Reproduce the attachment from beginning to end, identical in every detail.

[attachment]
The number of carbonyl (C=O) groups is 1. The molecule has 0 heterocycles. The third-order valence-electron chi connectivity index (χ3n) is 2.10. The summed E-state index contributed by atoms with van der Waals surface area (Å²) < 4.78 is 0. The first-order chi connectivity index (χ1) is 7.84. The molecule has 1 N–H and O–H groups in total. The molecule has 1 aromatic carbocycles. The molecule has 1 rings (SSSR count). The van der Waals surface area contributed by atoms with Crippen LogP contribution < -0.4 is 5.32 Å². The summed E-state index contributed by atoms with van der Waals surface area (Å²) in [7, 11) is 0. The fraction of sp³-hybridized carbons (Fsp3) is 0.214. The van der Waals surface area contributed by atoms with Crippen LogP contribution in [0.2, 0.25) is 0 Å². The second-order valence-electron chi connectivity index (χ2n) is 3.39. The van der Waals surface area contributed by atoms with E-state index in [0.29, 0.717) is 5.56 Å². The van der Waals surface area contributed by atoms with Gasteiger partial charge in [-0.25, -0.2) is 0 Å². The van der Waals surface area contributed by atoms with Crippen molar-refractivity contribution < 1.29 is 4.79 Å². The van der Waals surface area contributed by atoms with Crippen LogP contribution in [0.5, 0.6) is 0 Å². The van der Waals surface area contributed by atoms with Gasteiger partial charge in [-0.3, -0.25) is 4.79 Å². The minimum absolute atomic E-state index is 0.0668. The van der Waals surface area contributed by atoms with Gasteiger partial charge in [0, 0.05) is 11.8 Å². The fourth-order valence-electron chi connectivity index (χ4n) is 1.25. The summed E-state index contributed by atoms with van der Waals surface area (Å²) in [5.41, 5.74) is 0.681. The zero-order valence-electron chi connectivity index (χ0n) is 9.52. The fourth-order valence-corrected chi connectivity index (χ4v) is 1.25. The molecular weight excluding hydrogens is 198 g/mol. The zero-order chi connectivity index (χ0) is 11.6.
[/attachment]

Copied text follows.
The number of carbonyl (C=O) groups is 1. The molecule has 0 heterocycles. The third-order valence-electron chi connectivity index (χ3n) is 2.10. The summed E-state index contributed by atoms with van der Waals surface area (Å²) < 4.78 is 0. The first-order chi connectivity index (χ1) is 7.84. The molecule has 1 N–H and O–H groups in total. The molecule has 1 aromatic carbocycles. The molecule has 1 rings (SSSR count). The van der Waals surface area contributed by atoms with Crippen LogP contribution < -0.4 is 5.32 Å². The summed E-state index contributed by atoms with van der Waals surface area (Å²) in [7, 11) is 0. The fraction of sp³-hybridized carbons (Fsp3) is 0.214. The van der Waals surface area contributed by atoms with Crippen LogP contribution in [0.2, 0.25) is 0 Å². The second-order valence-electron chi connectivity index (χ2n) is 3.39. The van der Waals surface area contributed by atoms with E-state index in [0.29, 0.717) is 5.56 Å². The van der Waals surface area contributed by atoms with Gasteiger partial charge in [-0.25, -0.2) is 0 Å². The van der Waals surface area contributed by atoms with Crippen molar-refractivity contribution < 1.29 is 4.79 Å². The van der Waals surface area contributed by atoms with Crippen LogP contribution in [0.5, 0.6) is 0 Å². The van der Waals surface area contributed by atoms with Gasteiger partial charge in [-0.3, -0.25) is 4.79 Å². The minimum absolute atomic E-state index is 0.0668. The van der Waals surface area contributed by atoms with Gasteiger partial charge in [0, 0.05) is 11.8 Å². The fourth-order valence-electron chi connectivity index (χ4n) is 1.25. The summed E-state index contributed by atoms with van der Waals surface area (Å²) in [5.41, 5.74) is 0.681. The zero-order valence-electron chi connectivity index (χ0n) is 9.52. The fourth-order valence-corrected chi connectivity index (χ4v) is 1.25. The molecular weight excluding hydrogens is 198 g/mol. The zero-order chi connectivity index (χ0) is 11.6.